Fair elections: the Irish ballot counting system

In his IJCAI Computers and Thought Award lecture in Acapulco this summer, Tuomas Sandholm discussed election systems, and the relevance of analysing elections as multi-agent system after the 2000 Florida Presidential debacle. One system that he mentioned that intrigued me was the Irish system. As this page describes it, each voter’s ballot lists his preference order of candidates for an office. Then the votes are tallied thus:

The [ballots] are sorted according to the first preferences shown on them and the number of first preference votes recorded for each candidate notified to the presidential returning officer. That officer calculates the quota (the number of votes necessary for election). With a single position to be filled, the quota is fifty percent of the valid votes plus one. If a candidate receives a number of votes equal to or greater than the quota, he/she is declared elected.

If no candidate reaches the quota, [they] exclude the lowest candidate, transfer his/her votes in accordance with the next preference shown…. The process of excluding candidates and transferring their votes continues until one of the candidates has sufficient votes to secure election. That candidate is declared elected by the presidential returning officer.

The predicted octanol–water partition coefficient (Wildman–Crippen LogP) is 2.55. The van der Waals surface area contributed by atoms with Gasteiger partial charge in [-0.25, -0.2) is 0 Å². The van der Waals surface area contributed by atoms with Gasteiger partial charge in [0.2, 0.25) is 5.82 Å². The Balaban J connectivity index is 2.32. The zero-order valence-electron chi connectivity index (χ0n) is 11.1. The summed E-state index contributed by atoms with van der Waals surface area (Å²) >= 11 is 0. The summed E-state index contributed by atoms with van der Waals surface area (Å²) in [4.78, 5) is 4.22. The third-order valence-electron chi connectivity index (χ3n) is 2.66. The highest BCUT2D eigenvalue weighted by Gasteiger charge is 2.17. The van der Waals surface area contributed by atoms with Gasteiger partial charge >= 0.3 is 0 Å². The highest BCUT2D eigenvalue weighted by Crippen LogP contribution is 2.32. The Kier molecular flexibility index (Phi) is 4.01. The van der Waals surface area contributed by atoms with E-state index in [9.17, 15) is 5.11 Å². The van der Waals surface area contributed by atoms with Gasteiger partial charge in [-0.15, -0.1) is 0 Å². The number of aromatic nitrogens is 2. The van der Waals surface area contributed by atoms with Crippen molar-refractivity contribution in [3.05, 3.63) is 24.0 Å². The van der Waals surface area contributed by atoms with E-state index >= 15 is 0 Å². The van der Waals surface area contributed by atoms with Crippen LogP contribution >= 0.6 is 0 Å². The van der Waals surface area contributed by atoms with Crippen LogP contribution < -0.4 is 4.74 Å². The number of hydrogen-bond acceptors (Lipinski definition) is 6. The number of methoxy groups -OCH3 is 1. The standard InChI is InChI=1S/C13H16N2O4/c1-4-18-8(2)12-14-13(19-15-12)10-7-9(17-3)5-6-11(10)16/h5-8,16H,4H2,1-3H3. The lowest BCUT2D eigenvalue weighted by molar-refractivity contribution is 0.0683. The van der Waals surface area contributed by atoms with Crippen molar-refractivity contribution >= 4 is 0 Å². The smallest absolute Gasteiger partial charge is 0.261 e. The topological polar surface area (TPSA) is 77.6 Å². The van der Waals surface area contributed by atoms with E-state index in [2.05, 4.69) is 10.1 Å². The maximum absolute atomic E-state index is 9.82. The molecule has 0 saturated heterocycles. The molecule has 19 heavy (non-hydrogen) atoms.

[UPDATE: This is called Instant Runoff Voting]

What if we had this system in the U.S.? It would allow 3rd party and independant candidates to run, and people to vote for them as their first choice, without worrying that it might be better to vote for their second or third choice because otherwise someone really bad might win. In otherwords, Nader supporters could have vote for Nader with Gore as second choice, knowing that if Nader lost their votes would go to Gore. Interestingly, this system would result in more votes for third party candidates.

Democrats, if this system were in place in the Democratic primary, what would your preference be?

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